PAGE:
It’s said that a week is a long time in politics – but nearly a year after it was originally planned for publishing, the childhood obesity strategy is now out and has been issued in what is a very different political landscape following the EU referendum.
There are a number of points to welcome in the strategy. As this site has highlighted on a number of occasions, early intervention is crucial in attempts to combat rising childhood obesity levels. The strategy acknowledges this, with a number of measures aimed directly at the early years. Indeed, the widening of the definition of childhood obesity from 2 to 15 shows the Government understands the importance of a toddler’s diet.
In particular, the following measures are welcome:
– New voluntary dietary guidelines for early years settings in 2017
– Encouraging HCPs to “always” talk to parents about their family’s diet, and work towards “making it the default to weigh everyone”
– A review of nutrition and weaning advice in materials for visits by midwives and HVs to see what can be strengthened “so new families get the best advice to ensure a focus on healthy weight”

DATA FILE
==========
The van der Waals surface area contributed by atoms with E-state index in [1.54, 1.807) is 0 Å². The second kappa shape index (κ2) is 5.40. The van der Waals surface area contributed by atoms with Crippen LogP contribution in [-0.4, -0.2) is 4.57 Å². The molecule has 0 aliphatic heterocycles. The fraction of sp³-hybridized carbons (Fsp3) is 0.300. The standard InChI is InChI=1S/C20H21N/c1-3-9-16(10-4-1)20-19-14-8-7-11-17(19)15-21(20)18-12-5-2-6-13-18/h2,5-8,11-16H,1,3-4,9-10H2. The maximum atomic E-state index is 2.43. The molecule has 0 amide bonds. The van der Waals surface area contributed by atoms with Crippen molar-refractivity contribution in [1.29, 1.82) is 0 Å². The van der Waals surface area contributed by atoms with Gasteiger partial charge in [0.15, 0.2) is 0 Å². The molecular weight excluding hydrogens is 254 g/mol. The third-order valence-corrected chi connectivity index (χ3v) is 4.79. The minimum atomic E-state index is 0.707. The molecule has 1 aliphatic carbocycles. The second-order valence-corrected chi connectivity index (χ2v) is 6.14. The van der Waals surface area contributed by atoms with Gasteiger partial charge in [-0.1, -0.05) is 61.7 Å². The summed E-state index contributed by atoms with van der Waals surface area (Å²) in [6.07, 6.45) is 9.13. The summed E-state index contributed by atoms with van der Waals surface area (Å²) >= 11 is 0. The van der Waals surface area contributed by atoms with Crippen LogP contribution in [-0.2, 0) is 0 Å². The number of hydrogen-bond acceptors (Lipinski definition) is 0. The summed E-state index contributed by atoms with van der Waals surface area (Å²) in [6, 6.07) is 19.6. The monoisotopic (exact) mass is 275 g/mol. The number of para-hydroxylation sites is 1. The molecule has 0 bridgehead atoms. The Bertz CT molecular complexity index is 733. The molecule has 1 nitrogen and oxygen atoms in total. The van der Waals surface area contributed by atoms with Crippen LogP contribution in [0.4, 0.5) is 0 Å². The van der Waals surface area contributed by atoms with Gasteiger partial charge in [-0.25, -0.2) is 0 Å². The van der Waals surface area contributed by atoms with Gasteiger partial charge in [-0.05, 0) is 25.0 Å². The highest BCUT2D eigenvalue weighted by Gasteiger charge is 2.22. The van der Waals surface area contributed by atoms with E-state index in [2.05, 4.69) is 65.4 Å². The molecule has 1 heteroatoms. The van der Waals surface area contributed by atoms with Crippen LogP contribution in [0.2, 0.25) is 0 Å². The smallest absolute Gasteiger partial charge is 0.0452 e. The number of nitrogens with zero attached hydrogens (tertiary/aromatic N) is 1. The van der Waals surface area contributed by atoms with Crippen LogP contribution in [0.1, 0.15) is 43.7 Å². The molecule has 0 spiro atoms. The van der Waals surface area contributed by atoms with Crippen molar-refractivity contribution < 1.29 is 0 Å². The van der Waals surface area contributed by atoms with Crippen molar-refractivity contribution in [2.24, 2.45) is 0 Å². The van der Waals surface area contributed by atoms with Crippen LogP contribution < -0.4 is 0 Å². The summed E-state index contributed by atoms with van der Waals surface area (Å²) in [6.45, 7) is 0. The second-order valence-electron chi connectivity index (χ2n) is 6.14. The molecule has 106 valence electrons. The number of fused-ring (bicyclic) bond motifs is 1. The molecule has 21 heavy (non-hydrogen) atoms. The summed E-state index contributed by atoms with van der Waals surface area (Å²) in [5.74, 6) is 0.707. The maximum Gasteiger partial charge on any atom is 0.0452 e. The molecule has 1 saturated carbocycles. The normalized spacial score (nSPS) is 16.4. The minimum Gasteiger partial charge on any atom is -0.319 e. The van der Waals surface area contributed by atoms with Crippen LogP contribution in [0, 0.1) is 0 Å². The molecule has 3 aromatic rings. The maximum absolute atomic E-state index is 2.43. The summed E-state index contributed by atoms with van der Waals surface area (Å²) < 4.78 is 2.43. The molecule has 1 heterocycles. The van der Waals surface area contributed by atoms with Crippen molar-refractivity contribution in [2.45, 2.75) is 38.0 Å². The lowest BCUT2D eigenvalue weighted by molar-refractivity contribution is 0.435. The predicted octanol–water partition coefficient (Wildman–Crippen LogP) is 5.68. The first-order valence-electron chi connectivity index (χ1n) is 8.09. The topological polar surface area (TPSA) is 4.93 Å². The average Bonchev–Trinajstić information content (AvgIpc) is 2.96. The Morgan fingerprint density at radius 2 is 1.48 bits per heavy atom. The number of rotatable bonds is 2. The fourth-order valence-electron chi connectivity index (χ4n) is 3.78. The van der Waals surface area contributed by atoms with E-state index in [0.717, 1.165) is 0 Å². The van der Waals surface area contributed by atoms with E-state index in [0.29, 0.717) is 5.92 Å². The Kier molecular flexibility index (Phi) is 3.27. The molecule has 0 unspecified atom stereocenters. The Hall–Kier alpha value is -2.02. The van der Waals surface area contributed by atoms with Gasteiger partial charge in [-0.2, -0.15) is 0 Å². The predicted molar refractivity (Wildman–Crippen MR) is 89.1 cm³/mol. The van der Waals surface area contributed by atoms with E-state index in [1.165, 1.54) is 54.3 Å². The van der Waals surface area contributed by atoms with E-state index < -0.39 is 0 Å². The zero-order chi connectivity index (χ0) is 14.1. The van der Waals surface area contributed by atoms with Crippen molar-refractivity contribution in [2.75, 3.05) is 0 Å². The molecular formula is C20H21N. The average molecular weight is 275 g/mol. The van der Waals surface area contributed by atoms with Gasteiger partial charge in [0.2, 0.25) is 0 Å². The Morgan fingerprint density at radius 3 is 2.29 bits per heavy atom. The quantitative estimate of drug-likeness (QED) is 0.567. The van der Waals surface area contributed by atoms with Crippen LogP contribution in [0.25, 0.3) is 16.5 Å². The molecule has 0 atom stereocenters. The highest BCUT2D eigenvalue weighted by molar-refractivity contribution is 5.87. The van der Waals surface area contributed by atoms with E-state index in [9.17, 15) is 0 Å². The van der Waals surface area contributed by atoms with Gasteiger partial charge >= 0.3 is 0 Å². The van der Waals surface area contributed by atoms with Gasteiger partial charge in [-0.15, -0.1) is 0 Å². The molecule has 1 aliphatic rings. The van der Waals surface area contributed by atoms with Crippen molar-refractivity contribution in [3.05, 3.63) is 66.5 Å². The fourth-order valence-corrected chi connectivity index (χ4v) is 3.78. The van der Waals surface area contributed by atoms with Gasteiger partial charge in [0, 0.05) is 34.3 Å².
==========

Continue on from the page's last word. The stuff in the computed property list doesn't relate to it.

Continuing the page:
The actions included in the strategy point to the start of a much broader, but forensic, dialogue between parents, carers, HCPs and local authorities. However one vital area is still missing from Government action – the period between conception to age two. As the research highlighted in the site’s evidence base points to, the diet of parents and babies in the first one thousand days has a disproportionate impact on the likelihood of becoming overweight or obese later in life.
The onus in Government for this early intervention and early years agenda will sit both with the Department of Health and Department for Education. The appointment of Caroline Dinenage to the Early Years brief at DfE is very welcome. We look forward to working with her and other partners to make sure the childhood obesity strategy is just the beginning of a journey that will see our young children’s nutrition and physical health prioritised.